George Morris - George Morris Review

George Morris and his Gypsy Chorus have come together to craft a masterful blend of indie pop and glam rock in the band’s third record which simply entitled George Morris due out February 10th. The self-titled LP is filled to the brim with catchy synth hooks, groovy bass lines, and unique melodies all of which encapsulate its melancholy lyrics and subject matter in a veil of optimism. George Morris has stricken gold by finding the perfect balance between moody indie music and familiar yet refined pop sensibilities, and this is in large part due to his extremely distinct voice. While the music itself is interesting and well produced enough to stand on its own, the entire album seems to effortlessly come together around Morris’ vocals in the best way possible. This gives the entire record a feel of authenticity that makes it sound unlike anything I’ve ever heard.

For those of you who may not be familiar with George Morris, he is the former off-the-wall lead singer of The Satin Peaches who rose to decent fame back in 2010 after their notable Lollapolooza performance. After the band dissolved due to creative differences (a term which can actually be applied to this breakup), Morris took all of his songwriting talent and experience and put them to good use in his solo project. 

Self-Titled Tracklist:

  1. 00 Years
  2. Full of Stars
  3. One & Only
  4. Untitled
  5. Round World
  6. No Feelings Left
  7. All My Money
  8. Still Waiting


Two records and nearly five years later we have been graced with his self-titled LP, and it showcases Morris at quite possibly his best songwriting game of all time. With the lead single “100 Years” receiving critical and fan praise while drawing comparisons to the likes of The Beatles, David Bowie, and St. Vincent (just to name a few) I can say with confidence that the rest of the album lives up to or even surpasses the bar that this single has set. 

The record opens up with “100 Years” and listeners are instantly greeted with solid backbeats and rhythms underneath a terse yet welcoming piano. Listeners are soon met with Morris’s wistful vocals which emotionally convey the first lines of the album, “All of my friends are dead. It could’ve been me instead”. Boasting a very Radiohead-esque vibe through its music and vocals, “100 Years” is a perfect track to open the album with as it perfectly sums up almost every aspect of Morris’s music into an infectious and succinct track that sets the tone for the rest of the record.

The second song and second single off the album “Full of Stars” takes Morris’s hauntingly enticing vocals and mixes them with his signature synth sounds and groovy yet driving bass riffs. A David Bowie inspired track if I have ever heard one, “Full of Stars” features some huge soundscapes that you can easily get lost in without having realized that an entire 5 minute song has just come and gone.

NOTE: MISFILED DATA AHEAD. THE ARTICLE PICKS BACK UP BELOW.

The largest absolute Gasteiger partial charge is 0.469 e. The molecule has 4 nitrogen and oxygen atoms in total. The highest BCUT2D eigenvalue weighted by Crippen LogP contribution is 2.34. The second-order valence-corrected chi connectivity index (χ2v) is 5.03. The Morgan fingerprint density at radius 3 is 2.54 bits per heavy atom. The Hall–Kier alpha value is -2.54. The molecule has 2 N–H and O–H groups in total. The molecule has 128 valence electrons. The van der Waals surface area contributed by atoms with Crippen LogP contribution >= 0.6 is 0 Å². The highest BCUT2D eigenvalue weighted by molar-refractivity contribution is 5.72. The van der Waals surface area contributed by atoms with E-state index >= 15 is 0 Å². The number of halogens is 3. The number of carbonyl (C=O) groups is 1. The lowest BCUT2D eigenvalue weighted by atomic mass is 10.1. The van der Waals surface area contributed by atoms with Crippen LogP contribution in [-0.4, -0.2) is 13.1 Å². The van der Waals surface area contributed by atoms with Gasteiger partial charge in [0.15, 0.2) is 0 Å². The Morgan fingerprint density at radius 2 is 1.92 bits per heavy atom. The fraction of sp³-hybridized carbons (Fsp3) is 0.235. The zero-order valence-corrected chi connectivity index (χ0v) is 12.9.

Track number 3, and my personal favorite, “One & Only” is probably the most ‘pop’ sounding track off the record. Its synth hook, which is very retro and video game inspired, is light and infectious while the vocals, although incredibly catchy, add a certain edginess to the song which keep it from teetering over to the side of too cheesy. Complex percussion tracks, guitar solos, and dark romance all make an appearance on this track, and the more you dig, the more you’ll find.

I won’t go into detail about the rest of the tracks, but they are honestly all just as good, if not better than the three I have mentioned. No detail has been overlooked, and each note on every track has been played to perfection. The production value on this album is absolutely incredible as well. No matter how many times I may have listened to a song, I found myself grabbing onto new and interesting things that I had never noticed before. There truly is a fine art to mixing and producing and I feel as if no expense was spared to make this album sound just as good as the quality of the songs themselves.

This album is good, plain and simple. It brings together ideas from a wide range of rock and combines them into something that isn’t groundbreaking, but rather familiar and welcoming in the most interesting kind of ways. The only complaint that I could think of is that the tracks may have been a tad too long for their own good, but that is me nitpicking. This self-titled LP features some of the most phenomenal song writing, instrumentation and production on an indie record that I can remember hearing in a good long time, and you should definitely listen. 

For more on George Morris or the self-titled album, check out the links provided below!

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